Is policing getting better or worse? The Telegraph reduced its conclusions to a headline last week as it declared ‘Police arrest half as many people as they did a decade ago despite rise in crime’[1].

Statistically, this is correct. Home Office figures published in October 2017 show that that the arrests have fallen from almost 1.5 million in 2008 to 779,660 in 2017[2], whereas offences recorded have increased 13% from 2016 to 2017[3]. Things are clearly getting worse.

Before reaching this conclusion, note that The Telegraph headline compares arrests in the previous decade with recorded crime in the previous year. Considering recorded crime over the decade shows a reduction until 2014, followed by a sharp increase to 2017. The figures for 2007 and 2017 are in fact remarkably similar. To consider another data set, the Crime Survey for England & Wales (which relies upon crime as reported by the public, rather than as recorded by police) concludes that 14% of adults were victims of crime in the last year, compared with 24% in 2007 and an astonishing 40% in1995[4]. Things are clearly getting better.

Methodology changes and recording improvements over the last 20 years mean that it is all but impossible to make reliable comparisons. However, if we accept that crime has increased for at least the last three years whilst arrests have declined, what does this mean for victims and suspects?

Firstly and in fairness to the police, it must be acknowledged that arrest is not a prerequisite for a competent investigation. In many cases arrest is not only unnecessary but wholly undesirable, particularly given the consequences for a suspect who acquires an ‘arrest record’ even if he or she is never charged. As an alternative and stemming from the 2012 amendment to PACE Code G (requiring reasonable grounds to believe an arrest is necessary), suspects are increasingly dealt by means of voluntary interview, which avoids the stigma of arrest and detention at the police station.

However, it seems unlikely that 50% of arrests prior to 2007 were unnecessary. In its response to the recent figures, the Home Office refers to ‘other outcomes’ (although only community resolutions are cited by way of example) intended to prevent young people entering custody[5]. However, the link between such alternative disposals (which should be deployed only after the offence has been investigated) and the need for arrest is unclear. In the absence of other causative factors, the most obvious and unfortunate is surely the continuing dwindle of police resources, not least the much-discussed loss of 20,000 officers since 2010.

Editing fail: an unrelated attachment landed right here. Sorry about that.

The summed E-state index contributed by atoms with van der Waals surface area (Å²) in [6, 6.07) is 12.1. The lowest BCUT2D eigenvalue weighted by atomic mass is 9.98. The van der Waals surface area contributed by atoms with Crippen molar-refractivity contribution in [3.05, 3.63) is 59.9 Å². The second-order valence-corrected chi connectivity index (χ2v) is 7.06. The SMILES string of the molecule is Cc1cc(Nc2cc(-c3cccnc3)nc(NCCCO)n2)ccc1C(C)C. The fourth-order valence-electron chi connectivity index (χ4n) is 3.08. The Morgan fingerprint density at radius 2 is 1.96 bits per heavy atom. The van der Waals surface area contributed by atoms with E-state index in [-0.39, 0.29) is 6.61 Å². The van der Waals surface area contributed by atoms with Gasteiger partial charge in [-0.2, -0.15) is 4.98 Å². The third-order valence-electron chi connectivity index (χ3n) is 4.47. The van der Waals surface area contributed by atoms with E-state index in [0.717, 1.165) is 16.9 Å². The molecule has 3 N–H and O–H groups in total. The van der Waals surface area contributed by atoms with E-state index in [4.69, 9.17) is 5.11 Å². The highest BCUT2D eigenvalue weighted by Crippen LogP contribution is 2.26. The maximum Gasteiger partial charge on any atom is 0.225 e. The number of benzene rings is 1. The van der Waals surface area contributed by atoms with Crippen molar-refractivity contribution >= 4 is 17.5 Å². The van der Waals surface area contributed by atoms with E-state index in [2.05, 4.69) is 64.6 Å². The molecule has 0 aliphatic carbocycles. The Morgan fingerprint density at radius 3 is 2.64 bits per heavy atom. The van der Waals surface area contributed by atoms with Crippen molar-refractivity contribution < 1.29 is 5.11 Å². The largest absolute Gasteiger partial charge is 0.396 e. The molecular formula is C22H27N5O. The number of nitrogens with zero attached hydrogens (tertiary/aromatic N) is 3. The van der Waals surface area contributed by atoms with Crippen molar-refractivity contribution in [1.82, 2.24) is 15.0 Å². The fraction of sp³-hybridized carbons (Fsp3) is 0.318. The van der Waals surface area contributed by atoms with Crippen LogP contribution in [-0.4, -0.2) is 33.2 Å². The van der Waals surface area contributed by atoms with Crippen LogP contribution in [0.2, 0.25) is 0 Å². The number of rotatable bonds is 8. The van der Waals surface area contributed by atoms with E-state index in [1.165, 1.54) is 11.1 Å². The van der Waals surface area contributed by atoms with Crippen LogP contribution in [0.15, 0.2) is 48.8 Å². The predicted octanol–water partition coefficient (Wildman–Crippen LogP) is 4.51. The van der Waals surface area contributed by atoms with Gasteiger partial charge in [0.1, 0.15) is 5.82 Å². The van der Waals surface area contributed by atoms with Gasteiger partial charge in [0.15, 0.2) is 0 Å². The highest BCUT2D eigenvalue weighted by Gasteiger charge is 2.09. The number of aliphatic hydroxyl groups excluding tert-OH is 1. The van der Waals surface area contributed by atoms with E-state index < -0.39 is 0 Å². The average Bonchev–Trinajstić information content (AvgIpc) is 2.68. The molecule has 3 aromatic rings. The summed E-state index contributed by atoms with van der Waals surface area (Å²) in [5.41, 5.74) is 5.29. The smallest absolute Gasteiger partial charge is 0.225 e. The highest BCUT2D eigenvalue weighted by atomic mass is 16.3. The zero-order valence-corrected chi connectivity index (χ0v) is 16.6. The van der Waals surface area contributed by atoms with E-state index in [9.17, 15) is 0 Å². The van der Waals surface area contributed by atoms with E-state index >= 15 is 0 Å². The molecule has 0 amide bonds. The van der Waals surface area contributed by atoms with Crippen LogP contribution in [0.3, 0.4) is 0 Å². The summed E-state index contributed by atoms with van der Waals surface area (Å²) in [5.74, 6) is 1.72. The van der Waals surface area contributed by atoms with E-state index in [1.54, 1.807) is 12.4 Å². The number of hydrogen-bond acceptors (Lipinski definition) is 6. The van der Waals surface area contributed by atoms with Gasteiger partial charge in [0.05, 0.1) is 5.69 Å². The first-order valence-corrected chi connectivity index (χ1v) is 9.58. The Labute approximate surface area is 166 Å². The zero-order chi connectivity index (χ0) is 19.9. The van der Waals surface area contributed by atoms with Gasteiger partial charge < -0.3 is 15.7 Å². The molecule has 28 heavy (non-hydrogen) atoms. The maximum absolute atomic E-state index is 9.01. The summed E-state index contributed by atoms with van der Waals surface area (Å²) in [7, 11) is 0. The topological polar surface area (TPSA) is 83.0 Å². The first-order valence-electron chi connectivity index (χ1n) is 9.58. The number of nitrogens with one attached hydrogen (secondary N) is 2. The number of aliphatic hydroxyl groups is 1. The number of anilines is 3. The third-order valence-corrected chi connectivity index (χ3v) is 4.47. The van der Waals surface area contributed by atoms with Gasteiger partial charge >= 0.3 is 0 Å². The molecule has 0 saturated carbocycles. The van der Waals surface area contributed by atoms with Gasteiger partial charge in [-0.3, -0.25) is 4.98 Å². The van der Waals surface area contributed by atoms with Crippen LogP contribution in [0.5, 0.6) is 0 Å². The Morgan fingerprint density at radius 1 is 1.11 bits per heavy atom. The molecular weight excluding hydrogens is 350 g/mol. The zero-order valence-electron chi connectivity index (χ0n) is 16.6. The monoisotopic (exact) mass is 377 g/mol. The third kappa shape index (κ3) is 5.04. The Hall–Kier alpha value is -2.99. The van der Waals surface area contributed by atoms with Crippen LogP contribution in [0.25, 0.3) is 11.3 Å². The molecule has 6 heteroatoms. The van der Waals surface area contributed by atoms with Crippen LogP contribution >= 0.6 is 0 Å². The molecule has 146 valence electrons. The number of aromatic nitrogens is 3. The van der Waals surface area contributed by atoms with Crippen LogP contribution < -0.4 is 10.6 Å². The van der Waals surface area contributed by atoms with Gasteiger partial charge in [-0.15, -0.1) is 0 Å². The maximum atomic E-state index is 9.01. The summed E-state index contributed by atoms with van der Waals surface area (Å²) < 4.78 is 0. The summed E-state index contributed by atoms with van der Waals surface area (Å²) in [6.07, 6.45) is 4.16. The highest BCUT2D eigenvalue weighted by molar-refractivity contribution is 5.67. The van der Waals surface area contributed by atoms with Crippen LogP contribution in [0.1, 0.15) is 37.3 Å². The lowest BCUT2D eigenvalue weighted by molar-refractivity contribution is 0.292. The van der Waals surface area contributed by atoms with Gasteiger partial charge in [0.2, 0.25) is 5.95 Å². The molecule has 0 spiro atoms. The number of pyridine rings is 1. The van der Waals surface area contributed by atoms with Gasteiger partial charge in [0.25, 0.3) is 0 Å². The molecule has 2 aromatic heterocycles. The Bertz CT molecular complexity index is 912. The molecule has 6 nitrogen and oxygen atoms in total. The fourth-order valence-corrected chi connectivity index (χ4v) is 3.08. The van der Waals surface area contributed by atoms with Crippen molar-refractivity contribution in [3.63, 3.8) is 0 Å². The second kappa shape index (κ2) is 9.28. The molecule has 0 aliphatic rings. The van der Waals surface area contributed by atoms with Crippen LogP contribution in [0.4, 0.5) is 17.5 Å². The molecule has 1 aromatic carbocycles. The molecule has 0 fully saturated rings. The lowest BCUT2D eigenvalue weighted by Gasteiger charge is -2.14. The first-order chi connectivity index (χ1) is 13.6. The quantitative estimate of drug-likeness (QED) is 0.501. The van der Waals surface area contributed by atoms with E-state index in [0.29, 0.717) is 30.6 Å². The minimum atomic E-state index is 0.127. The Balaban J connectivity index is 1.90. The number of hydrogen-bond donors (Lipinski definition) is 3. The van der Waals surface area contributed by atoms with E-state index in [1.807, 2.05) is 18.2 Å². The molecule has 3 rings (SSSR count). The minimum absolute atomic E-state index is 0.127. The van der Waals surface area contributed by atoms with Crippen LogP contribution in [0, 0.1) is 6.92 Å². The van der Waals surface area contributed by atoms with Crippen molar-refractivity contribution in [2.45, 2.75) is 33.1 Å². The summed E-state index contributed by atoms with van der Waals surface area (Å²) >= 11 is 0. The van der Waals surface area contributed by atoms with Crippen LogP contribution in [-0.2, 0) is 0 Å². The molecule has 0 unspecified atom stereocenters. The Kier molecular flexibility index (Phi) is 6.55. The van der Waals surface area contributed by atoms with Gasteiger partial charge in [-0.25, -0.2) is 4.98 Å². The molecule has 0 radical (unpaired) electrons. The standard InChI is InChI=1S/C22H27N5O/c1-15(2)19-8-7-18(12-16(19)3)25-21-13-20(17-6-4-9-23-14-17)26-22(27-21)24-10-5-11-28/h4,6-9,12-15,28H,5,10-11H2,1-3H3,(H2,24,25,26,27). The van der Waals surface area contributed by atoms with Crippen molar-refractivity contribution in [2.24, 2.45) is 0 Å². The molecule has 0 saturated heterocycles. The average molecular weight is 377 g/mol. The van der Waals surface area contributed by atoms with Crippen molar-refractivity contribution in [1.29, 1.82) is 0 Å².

Further consideration of the data shows that, year-on-year, a smaller proportion of offences have resulted in a charge or summons (11.2% down from 13.8% in 2016). This may seem inevitable but is a disheartening prospect for victims. The picture is not helped by increases in the number of investigations discontinued as a result of the victim not supporting further action. Perhaps most worryingly, the number of victims not supporting further action in domestic abuse offences (where such withdrawals are most problematic) increased from 35% to 40% from 2016 to 2017, whilst the equivalent number of charges or summons decreased from 25% to 20%[6].

Equally important is the speed of disposal, where the interests of suspects and victims are aligned. Whilst in the majority of offence categories, the average disposal time has improved from 2016 to 2017, this should be considered by disposal type. Where an investigation resulted in a charge or summons, an out-of-course disposal or discontinuance due to evidential difficulties despite victim support (i.e. all investigative avenues having been exhausted), performance has deteriorated. Arguably these outcomes represent the more challenging cases which cause most stress for victims and suspects, and so should be targeted to prevent further decline. Also notable, particularly given the recent increase in historic allegations, is the increasing time taken to deal with reported rapes, such that the average case now takes 144 days (i.e. almost five months) to reach a disposal.

Whilst The Telegraph’s ire may be misdirected (arrests are not the be-all and end-all of criminal investigation), the data is worrying. As crime has increased, without corresponding resources to match, the police have become less effective, to the detriment of victims and suspects. The fact that this conclusion is obvious does not make it any less true or any less worrying.

This article was originally published in Criminal Law & Justice Weekly and can be accessed here, behind a paywall.